Is It Rude To Clink Glass At A Fancy Restaurant?

If you're enjoying happy hour with friends, the inevitable clinking of glasses will occur, and shouts of "Cheers!" will compete with the bar's background noise. This clinking tradition can be traced back to medieval times, when goblets collided in purposeful attempts to spill whatever liquid was inside into another's glass, ensuring trust among company –- and, basically, demonstrating that no one was trying to poison anyone (via Sydney Morning Herald). When mugs were replaced with crystal glasses, the clink became a sound of merriment, akin to the ring of cathedral bells, and the noise was thought to chase away any evil presence that might be waiting to tempt guests into committing sinful deeds (per Vantage Roots).

You've probably never thought about any of this while clinking your glass at a party. The practice has become so common at informal and semi-formal gatherings that we hope by now that you've mastered the perfect clinking technique: gently clink the glass bowl, the widest and strongest part of the glass, to avoid damaging fragile rims (per Jeanne Nelson). But what about more formal settings? Should you reach across the table to clink after the host's effervescent toast?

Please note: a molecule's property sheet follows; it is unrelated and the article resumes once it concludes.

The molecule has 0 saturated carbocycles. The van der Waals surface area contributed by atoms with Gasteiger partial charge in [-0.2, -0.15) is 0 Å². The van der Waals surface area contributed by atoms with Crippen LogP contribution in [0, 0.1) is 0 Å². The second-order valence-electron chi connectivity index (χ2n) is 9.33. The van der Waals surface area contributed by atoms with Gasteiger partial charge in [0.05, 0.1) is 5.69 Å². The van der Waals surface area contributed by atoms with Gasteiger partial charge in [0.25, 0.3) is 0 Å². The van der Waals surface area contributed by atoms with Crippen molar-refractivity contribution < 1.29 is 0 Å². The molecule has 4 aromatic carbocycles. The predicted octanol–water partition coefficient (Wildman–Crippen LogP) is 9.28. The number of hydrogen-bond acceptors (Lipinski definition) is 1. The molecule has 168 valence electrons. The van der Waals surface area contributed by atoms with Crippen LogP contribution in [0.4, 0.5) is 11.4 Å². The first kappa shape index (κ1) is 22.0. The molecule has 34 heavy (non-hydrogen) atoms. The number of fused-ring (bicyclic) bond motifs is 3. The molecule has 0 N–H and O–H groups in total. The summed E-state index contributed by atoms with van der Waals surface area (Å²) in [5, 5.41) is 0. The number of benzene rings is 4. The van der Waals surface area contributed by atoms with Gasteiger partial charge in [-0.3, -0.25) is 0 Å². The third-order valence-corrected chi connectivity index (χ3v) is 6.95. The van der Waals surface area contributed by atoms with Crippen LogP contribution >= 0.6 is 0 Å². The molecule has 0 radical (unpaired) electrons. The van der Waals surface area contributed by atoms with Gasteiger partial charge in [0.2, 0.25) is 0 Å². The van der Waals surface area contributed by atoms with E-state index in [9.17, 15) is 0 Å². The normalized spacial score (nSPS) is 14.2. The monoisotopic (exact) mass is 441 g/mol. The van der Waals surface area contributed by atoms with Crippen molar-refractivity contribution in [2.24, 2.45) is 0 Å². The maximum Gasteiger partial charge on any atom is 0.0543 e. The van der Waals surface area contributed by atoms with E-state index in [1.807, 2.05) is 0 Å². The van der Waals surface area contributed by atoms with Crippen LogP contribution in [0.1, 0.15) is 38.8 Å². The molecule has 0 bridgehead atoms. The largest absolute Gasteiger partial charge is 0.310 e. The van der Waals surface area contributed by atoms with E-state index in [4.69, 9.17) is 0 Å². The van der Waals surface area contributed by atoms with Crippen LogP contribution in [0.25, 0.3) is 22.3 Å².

Clink with caution

Clinking is actually poor etiquette, according to Modern Elegance, yet it can be equally offensive to avoid the glass of someone who has lifted a glass to meet your own. Myka Meier, founder of Beaumont Etiquette and The Plaza Hotel Finishing Program, advises that not only could enthusiastic clinks chip glassware, the goal in extremely formal settings is to make as little noise as possible. Those with regally refined manners interpret clinking as a tradition of the working class, says Holly Holden; glasses held in the most decorous environments are simply raised. But as Etiquetteer cedes, "It's not Perfectly Proper to clink glasses in a toast — and it will be impossible to get people to stop doing either. These deviations from Perfect Propriety have now become Standard Operating Procedure."

Regardless of whether or not you clink, the most important move you can take is to make eye contact and smile at the other guests and hosts, advises Tatler. The safest bet for any social situation is to mirror the host's behavior and to always clink glasses carefully.